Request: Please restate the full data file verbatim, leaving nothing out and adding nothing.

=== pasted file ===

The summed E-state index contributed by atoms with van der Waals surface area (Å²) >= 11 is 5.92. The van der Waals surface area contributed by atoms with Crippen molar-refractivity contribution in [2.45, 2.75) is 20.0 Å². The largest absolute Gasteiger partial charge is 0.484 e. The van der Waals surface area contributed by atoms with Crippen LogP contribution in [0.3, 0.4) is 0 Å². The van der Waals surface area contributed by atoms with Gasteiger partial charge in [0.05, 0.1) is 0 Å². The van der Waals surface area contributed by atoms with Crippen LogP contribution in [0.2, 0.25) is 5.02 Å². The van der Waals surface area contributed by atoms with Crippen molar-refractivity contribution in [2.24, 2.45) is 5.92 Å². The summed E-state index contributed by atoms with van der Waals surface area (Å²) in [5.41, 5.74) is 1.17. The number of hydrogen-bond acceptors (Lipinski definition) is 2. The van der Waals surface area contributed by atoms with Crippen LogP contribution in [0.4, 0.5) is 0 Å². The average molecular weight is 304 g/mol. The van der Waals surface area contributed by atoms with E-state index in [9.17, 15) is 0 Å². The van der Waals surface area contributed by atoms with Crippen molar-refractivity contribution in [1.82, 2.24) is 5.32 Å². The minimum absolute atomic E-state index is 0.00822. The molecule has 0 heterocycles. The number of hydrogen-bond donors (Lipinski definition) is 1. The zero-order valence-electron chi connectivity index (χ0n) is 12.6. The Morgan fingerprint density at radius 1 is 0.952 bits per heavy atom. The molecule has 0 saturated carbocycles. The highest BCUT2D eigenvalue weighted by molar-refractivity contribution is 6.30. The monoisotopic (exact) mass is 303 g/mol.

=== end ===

The summed E-state index contributed by atoms with van der Waals surface area (Å²) >= 11 is 5.92. The van der Waals surface area contributed by atoms with Crippen molar-refractivity contribution in [2.45, 2.75) is 20.0 Å². The largest absolute Gasteiger partial charge is 0.484 e. The van der Waals surface area contributed by atoms with Crippen LogP contribution in [0.3, 0.4) is 0 Å². The van der Waals surface area contributed by atoms with Gasteiger partial charge in [0.05, 0.1) is 0 Å². The van der Waals surface area contributed by atoms with Crippen LogP contribution in [0.2, 0.25) is 5.02 Å². The van der Waals surface area contributed by atoms with Crippen molar-refractivity contribution in [2.24, 2.45) is 5.92 Å². The summed E-state index contributed by atoms with van der Waals surface area (Å²) in [5.41, 5.74) is 1.17. The number of hydrogen-bond acceptors (Lipinski definition) is 2. The van der Waals surface area contributed by atoms with Crippen LogP contribution in [0.4, 0.5) is 0 Å². The average molecular weight is 304 g/mol. The van der Waals surface area contributed by atoms with E-state index in [9.17, 15) is 0 Å². The van der Waals surface area contributed by atoms with Crippen molar-refractivity contribution in [1.82, 2.24) is 5.32 Å². The minimum absolute atomic E-state index is 0.00822. The molecule has 0 heterocycles. The number of hydrogen-bond donors (Lipinski definition) is 1. The zero-order valence-electron chi connectivity index (χ0n) is 12.6. The Morgan fingerprint density at radius 1 is 0.952 bits per heavy atom. The molecule has 0 saturated carbocycles. The highest BCUT2D eigenvalue weighted by molar-refractivity contribution is 6.30. The monoisotopic (exact) mass is 303 g/mol.